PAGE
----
Ecological plasticity and commercial impact of invasive marbled crayfish populations in Madagascar
2019
Authors: Andriantsoa R, Tönges S, Panteleit J, Theissinger K, Carneiro VC, Rasamy J, Lyko F
CellNetworks People: Lyko Frank
Journal: BMC Ecol. 2019 Feb 6;19(1):8. doi: 10.1186/s12898-019-0224-1

BACKGROUND:
The marbled crayfish (Procambarus virginalis) is a monoclonal, parthenogenetically reproducing freshwater crayfish species that has formed multiple stable populations worldwide. Madagascar hosts a particularly large and rapidly expanding colony of marbled crayfish in a unique environment characterized by a very high degree of ecological diversity.

RESULTS:
Here we provide a detailed characterization of five marbled crayfish populations in Madagascar and their habitats. Our data show that the animals can tolerate a wide range of ecological parameters, consistent with their invasive potential. While we detected marbled crayfish in sympatry with endemic crayfish species, we found no evidence for the transmission of the crayfish plague pathogen, a potentially devastating oomycete. Furthermore, our results also suggest that marbled crayfish are active predators of the freshwater snails that function as intermediate hosts for human schistosomiasis. Finally, we document fishing, farming and market sales of marbled crayfish in Madagascar.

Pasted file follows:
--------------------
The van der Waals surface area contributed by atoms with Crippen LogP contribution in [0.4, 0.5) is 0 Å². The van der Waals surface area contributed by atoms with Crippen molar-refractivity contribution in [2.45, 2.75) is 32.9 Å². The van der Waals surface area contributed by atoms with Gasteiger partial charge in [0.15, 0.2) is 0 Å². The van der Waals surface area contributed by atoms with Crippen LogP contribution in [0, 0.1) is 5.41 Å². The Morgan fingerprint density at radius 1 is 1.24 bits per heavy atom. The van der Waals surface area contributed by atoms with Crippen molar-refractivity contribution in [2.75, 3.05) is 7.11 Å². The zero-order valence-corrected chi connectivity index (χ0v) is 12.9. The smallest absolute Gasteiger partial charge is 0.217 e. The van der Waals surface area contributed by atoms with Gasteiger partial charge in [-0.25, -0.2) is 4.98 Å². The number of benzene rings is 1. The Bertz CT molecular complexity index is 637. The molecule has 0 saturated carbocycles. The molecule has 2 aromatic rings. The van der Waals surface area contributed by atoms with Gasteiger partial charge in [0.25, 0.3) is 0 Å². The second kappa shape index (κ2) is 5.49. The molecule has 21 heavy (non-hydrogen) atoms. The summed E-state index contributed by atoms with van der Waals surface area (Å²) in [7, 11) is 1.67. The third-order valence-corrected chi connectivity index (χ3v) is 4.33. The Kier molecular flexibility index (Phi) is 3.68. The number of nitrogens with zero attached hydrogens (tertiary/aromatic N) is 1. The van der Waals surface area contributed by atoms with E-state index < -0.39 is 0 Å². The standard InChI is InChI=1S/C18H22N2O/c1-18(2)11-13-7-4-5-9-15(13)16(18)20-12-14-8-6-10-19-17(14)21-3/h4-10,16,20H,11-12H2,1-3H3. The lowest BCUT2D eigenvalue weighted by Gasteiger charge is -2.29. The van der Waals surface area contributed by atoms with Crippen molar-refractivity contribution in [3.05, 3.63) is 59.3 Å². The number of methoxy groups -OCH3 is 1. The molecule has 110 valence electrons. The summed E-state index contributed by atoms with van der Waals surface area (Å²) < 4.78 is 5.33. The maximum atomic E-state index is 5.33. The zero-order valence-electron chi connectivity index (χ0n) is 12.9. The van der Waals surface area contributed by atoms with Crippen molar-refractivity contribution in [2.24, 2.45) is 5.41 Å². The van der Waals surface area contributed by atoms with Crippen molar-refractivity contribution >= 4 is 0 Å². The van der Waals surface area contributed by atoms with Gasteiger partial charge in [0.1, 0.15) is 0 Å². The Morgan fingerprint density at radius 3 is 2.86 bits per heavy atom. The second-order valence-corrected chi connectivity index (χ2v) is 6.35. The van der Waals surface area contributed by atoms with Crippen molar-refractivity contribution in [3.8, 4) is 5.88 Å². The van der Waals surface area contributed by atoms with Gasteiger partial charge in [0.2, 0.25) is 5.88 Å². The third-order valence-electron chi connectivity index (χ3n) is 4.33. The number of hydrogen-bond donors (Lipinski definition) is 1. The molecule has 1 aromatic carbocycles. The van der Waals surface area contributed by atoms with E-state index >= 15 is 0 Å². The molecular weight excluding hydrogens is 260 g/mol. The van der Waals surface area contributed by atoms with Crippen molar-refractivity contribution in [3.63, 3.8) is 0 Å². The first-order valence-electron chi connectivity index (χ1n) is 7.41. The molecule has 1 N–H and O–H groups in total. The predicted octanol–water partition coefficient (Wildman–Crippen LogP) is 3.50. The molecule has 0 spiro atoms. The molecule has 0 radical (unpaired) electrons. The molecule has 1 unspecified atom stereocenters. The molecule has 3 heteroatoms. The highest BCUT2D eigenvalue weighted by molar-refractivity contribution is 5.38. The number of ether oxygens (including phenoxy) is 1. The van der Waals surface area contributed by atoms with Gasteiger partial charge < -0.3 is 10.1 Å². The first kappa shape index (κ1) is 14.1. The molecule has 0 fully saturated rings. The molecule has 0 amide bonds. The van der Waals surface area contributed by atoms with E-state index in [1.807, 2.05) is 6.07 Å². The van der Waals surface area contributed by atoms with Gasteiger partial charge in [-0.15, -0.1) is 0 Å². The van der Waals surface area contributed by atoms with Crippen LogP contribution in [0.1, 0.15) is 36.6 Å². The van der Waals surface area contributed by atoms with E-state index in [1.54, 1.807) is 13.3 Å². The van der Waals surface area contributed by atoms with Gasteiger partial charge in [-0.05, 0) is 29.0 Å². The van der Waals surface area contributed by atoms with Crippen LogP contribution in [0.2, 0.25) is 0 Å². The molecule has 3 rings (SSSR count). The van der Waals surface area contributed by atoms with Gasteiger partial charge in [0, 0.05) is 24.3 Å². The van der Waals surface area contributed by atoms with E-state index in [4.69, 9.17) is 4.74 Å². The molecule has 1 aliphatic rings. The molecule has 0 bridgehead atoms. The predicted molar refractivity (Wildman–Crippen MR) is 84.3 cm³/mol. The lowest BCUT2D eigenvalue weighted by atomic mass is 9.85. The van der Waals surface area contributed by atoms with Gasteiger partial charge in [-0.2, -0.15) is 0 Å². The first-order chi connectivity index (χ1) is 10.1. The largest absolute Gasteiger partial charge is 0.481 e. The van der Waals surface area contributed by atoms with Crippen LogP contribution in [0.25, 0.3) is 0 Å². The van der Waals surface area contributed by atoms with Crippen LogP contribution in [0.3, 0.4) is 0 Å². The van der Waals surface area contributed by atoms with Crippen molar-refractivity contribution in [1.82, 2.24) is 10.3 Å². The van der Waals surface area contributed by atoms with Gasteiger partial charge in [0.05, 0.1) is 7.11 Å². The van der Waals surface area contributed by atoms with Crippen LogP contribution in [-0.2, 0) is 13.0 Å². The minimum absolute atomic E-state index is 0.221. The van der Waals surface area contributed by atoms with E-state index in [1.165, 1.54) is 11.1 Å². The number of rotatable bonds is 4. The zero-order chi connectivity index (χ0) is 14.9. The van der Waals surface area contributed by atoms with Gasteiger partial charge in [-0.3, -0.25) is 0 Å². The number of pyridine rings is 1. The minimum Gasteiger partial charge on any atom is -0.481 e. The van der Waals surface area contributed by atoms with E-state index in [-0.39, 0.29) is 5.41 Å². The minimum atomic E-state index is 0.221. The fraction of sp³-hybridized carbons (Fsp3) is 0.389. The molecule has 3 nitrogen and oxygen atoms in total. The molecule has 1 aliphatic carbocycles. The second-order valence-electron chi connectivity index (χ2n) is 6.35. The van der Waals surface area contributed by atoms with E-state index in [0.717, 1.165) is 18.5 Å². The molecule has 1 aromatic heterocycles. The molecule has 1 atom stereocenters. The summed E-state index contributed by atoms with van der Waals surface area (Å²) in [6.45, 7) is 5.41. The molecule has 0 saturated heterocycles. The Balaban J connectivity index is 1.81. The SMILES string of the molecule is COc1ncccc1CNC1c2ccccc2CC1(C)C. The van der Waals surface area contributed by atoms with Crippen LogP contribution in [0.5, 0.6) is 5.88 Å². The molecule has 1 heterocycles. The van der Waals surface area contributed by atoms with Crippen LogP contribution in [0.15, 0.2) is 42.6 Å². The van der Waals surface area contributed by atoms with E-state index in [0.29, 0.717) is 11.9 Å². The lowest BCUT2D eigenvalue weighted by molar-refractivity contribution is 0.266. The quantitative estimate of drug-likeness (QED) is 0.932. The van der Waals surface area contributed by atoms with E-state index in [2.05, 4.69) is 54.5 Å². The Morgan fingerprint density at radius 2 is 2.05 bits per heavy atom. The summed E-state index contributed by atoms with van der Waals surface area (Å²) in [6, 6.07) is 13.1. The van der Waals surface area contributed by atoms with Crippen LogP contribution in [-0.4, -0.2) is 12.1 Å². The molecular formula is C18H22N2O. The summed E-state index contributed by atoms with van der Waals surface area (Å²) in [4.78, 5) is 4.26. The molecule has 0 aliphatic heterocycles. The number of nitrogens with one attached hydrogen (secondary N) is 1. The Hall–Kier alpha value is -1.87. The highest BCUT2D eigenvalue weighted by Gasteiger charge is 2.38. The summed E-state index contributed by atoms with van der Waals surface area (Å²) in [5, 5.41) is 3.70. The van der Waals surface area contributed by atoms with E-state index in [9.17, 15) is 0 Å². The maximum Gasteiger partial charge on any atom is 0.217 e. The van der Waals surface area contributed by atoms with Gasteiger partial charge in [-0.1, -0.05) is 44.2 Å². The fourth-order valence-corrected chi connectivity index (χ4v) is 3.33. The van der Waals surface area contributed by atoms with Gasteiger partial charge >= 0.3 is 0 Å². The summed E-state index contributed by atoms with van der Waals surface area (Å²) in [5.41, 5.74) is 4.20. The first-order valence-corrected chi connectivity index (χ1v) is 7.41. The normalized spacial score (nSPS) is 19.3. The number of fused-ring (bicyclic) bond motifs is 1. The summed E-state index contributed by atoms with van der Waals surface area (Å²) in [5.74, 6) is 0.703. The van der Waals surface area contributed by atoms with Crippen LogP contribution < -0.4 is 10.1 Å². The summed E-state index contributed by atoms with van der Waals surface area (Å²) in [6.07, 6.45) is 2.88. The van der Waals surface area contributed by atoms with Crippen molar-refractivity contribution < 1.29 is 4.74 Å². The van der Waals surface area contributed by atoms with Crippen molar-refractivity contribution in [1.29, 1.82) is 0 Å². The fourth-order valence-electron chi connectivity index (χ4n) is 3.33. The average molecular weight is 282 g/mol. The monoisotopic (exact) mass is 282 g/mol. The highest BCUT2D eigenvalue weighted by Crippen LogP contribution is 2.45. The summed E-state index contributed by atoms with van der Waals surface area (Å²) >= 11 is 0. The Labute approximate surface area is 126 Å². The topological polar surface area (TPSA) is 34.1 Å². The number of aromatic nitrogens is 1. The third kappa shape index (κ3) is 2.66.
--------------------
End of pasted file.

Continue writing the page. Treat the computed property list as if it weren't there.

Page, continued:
CONCLUSIONS:
Our results provide a paradigm for the complex network of factors that promotes the invasive spread of marbled crayfish. The commercial value of the animals is likely to result in further anthropogenic distribution.